Real Estate investors/Mortgage experts. Take a look and offer advice on this scenario.


Golden Member
Mar 7, 2002
I recently stumbled onto some condos in a good area that are about to be sold. I found a 1 bedroom that is selling for $88k. I would put about another $4k in upgrades into it.

I have a renter lined up that I think would pay $750/month at most.

Assoc dues = 204/mo. Include most everything but cable tv and electrical.

Good part of town close to downton and I think I could expect decent appreciation over the next 5 years.



Platinum Member
Jul 2, 2002
What would your mortgage payments be? That's how you determine whether or not you should buy vs. rent.


Oct 10, 1999
Originally posted by: J0hnny
What would your mortgage payments be? That's how you determine whether or not you should buy vs. rent.


If you're paying $500 a month on morgage then you're not really making anything and you have no guarantee you'll be able to find tennents to stay until the mortgage is paid off.


Elite Member
May 21, 2001
You'll need to borrow $93,000 (I'm assuming you run 20% over your expected upgrade cost). At a ~6.25% interest rate, you'll pay ~$5800/year. Add in property tax, I'll assume that goes up to ~$7800/year. Add in normal maintenance, it'll be ~$8300/year. Heck, I didn't even include insurance and other costs.

Your tennant wants to pay $750/month or $9000 per year. I'm assuming he/she also pays the association dues.

The numbers just don't add up. Sure if you could get it occupied, you'll make a very tiny profit. But I'd assume at most a 70% occupancy rate (it'll vary in your particular market). At that rate, you'll average a revenue of ~$6300 and costs of ~$8300. You'd have a net loss of ~$2000/year.

It just doesn't sound like the best possible investment. Sure, rising propery prices could help you out. But a $88,000 building doesn't appreciate very quickly (a reasonable estimate would be $2000/year that it goes up in the long run). So, you would roughly break even for all this work and time. And you are counting on the property value to go up just to break even. What if it doesn't?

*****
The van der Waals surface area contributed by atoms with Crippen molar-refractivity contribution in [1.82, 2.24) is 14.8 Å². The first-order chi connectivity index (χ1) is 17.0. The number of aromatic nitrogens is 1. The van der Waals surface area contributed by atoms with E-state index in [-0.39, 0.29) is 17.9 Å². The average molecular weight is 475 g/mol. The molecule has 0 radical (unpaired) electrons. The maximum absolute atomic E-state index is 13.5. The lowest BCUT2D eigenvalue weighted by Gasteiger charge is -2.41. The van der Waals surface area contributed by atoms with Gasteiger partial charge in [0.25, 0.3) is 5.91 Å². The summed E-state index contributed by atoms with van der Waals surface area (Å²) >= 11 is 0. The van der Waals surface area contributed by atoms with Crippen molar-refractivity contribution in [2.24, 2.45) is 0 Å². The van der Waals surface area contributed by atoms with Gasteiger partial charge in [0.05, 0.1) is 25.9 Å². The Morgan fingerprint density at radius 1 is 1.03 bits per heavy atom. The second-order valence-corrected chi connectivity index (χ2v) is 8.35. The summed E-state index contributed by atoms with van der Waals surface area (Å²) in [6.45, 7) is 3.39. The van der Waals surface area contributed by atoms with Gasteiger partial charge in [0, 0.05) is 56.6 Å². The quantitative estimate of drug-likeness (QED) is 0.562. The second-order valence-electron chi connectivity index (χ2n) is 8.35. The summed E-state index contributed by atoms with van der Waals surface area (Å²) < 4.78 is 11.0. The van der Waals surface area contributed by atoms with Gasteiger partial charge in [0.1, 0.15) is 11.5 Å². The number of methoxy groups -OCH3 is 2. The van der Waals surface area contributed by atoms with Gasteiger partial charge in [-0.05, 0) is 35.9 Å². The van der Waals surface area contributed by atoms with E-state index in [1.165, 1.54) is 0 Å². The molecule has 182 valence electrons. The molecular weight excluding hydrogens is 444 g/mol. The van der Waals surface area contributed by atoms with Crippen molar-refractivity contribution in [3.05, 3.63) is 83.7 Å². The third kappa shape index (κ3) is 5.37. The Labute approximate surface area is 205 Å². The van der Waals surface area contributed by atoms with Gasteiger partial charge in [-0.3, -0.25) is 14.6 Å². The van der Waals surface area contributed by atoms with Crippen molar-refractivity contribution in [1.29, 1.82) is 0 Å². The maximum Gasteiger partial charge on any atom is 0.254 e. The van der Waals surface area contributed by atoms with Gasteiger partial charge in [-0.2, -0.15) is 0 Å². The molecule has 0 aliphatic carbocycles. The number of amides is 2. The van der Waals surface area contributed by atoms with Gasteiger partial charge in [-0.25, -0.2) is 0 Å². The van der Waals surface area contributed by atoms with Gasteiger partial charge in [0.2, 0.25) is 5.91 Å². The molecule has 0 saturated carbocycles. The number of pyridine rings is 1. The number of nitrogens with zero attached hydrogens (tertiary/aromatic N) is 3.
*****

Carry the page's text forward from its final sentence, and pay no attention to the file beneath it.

Note: over the long haul, this could be a good deal. Rent payments will increase in 5 years, 10 years, etc. And your costs will stay roughly the same. Thus, the longer you have it, the better the deal becomes. I'm just saying you need to plan for the long haul. You won't get much profit right away.


Platinum Member
Jun 9, 2001
when i looked into buying a condo conversion i needed 20% down
that was a deal killer for me


Feb 15, 2000
If you have nearly 100% occupancy, it's an ok deal because you add the property appreciation into the equity the renter is building for you, and you might earn around 10% a year on your money.

I have done this with a couple of rental homes. The good news is that I have fixed loans, and rent values have gone up enough in my area in the last 5 years that now in addition to unrealized gain, I get a small monthly cash flow.

But it's not a killer deal.


Diamond Member
Oct 3, 2004
Generally, I look at my real estate investment as a break even cash flow at best. You hopefully make money in the long run from the fact that someone else is effectively making your mortgage payments for you so at the end of the mortgage you will own a condo that you have not had to put any money into, and it likely has increased in value.

Commercial / Industrial rental properties can make a net profit, but generally not a residential property unless you have a significant down payment.